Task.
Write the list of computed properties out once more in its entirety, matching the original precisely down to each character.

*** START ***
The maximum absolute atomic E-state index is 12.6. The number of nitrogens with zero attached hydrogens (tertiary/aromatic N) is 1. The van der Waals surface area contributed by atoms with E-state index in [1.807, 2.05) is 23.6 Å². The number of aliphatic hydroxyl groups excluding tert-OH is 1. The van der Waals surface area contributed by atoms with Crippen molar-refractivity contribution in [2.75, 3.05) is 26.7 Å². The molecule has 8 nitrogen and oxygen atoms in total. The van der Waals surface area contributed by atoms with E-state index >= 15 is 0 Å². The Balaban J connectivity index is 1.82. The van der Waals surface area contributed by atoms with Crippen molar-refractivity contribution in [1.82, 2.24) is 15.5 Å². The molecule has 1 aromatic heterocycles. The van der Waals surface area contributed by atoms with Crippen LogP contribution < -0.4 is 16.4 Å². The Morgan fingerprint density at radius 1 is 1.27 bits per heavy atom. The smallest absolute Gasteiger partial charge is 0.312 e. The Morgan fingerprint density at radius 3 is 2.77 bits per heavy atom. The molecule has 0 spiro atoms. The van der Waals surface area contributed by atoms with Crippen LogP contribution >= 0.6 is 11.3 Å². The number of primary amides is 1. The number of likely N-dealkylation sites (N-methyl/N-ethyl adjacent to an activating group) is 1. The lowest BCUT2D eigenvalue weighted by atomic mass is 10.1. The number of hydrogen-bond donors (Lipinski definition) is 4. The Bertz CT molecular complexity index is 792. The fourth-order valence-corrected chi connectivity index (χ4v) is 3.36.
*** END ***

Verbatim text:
The maximum absolute atomic E-state index is 12.6. The number of nitrogens with zero attached hydrogens (tertiary/aromatic N) is 1. The van der Waals surface area contributed by atoms with E-state index in [1.807, 2.05) is 23.6 Å². The number of aliphatic hydroxyl groups excluding tert-OH is 1. The van der Waals surface area contributed by atoms with Crippen molar-refractivity contribution in [2.75, 3.05) is 26.7 Å². The molecule has 8 nitrogen and oxygen atoms in total. The van der Waals surface area contributed by atoms with E-state index >= 15 is 0 Å². The Balaban J connectivity index is 1.82. The van der Waals surface area contributed by atoms with Crippen molar-refractivity contribution in [1.82, 2.24) is 15.5 Å². The molecule has 1 aromatic heterocycles. The van der Waals surface area contributed by atoms with Crippen LogP contribution < -0.4 is 16.4 Å². The Morgan fingerprint density at radius 1 is 1.27 bits per heavy atom. The smallest absolute Gasteiger partial charge is 0.312 e. The Morgan fingerprint density at radius 3 is 2.77 bits per heavy atom. The molecule has 0 spiro atoms. The van der Waals surface area contributed by atoms with Crippen LogP contribution >= 0.6 is 11.3 Å². The number of primary amides is 1. The number of likely N-dealkylation sites (N-methyl/N-ethyl adjacent to an activating group) is 1. The lowest BCUT2D eigenvalue weighted by atomic mass is 10.1. The number of hydrogen-bond donors (Lipinski definition) is 4. The Bertz CT molecular complexity index is 792. The fourth-order valence-corrected chi connectivity index (χ4v) is 3.36.